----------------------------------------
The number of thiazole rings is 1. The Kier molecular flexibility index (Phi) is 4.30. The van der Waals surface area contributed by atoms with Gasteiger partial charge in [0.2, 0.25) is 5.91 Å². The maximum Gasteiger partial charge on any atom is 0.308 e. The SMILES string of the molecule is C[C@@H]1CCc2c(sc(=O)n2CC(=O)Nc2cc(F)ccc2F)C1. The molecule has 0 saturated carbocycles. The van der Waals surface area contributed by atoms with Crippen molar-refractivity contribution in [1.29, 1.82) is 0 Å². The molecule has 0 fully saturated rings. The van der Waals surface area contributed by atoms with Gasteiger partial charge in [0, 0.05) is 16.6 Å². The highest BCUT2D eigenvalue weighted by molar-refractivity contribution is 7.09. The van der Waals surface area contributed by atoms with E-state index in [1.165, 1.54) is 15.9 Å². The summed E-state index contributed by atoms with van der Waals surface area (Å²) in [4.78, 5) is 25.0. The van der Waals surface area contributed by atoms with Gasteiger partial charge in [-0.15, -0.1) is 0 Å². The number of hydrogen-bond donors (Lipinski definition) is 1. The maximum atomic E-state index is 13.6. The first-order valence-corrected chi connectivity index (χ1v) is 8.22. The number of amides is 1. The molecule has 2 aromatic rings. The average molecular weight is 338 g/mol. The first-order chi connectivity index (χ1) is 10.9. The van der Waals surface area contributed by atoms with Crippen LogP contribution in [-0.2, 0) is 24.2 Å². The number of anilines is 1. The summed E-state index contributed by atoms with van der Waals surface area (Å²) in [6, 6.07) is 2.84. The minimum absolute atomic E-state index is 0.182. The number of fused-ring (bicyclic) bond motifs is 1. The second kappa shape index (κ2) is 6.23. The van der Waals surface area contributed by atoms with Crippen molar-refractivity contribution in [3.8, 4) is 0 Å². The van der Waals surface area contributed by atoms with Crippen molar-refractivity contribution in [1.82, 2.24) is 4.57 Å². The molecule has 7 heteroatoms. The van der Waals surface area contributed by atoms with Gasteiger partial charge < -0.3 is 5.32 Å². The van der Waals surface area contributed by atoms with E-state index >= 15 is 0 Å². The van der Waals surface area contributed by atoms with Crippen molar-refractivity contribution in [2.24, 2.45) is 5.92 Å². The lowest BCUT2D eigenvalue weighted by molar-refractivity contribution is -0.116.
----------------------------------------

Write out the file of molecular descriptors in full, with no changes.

The number of thiazole rings is 1. The Kier molecular flexibility index (Phi) is 4.30. The van der Waals surface area contributed by atoms with Gasteiger partial charge in [0.2, 0.25) is 5.91 Å². The maximum Gasteiger partial charge on any atom is 0.308 e. The SMILES string of the molecule is C[C@@H]1CCc2c(sc(=O)n2CC(=O)Nc2cc(F)ccc2F)C1. The molecule has 0 saturated carbocycles. The van der Waals surface area contributed by atoms with Crippen molar-refractivity contribution in [1.29, 1.82) is 0 Å². The molecule has 0 fully saturated rings. The van der Waals surface area contributed by atoms with Gasteiger partial charge in [0, 0.05) is 16.6 Å². The highest BCUT2D eigenvalue weighted by molar-refractivity contribution is 7.09. The van der Waals surface area contributed by atoms with E-state index in [1.165, 1.54) is 15.9 Å². The summed E-state index contributed by atoms with van der Waals surface area (Å²) in [4.78, 5) is 25.0. The van der Waals surface area contributed by atoms with Gasteiger partial charge in [-0.15, -0.1) is 0 Å². The number of hydrogen-bond donors (Lipinski definition) is 1. The maximum atomic E-state index is 13.6. The first-order valence-corrected chi connectivity index (χ1v) is 8.22. The number of amides is 1. The molecule has 2 aromatic rings. The average molecular weight is 338 g/mol. The first-order chi connectivity index (χ1) is 10.9. The van der Waals surface area contributed by atoms with Crippen LogP contribution in [-0.2, 0) is 24.2 Å². The number of anilines is 1. The summed E-state index contributed by atoms with van der Waals surface area (Å²) in [6, 6.07) is 2.84. The minimum absolute atomic E-state index is 0.182. The number of fused-ring (bicyclic) bond motifs is 1. The second kappa shape index (κ2) is 6.23. The van der Waals surface area contributed by atoms with Crippen molar-refractivity contribution in [3.8, 4) is 0 Å². The van der Waals surface area contributed by atoms with Crippen molar-refractivity contribution in [1.82, 2.24) is 4.57 Å². The molecule has 7 heteroatoms. The van der Waals surface area contributed by atoms with Gasteiger partial charge < -0.3 is 5.32 Å². The van der Waals surface area contributed by atoms with E-state index >= 15 is 0 Å². The van der Waals surface area contributed by atoms with Crippen molar-refractivity contribution in [2.24, 2.45) is 5.92 Å². The lowest BCUT2D eigenvalue weighted by molar-refractivity contribution is -0.116.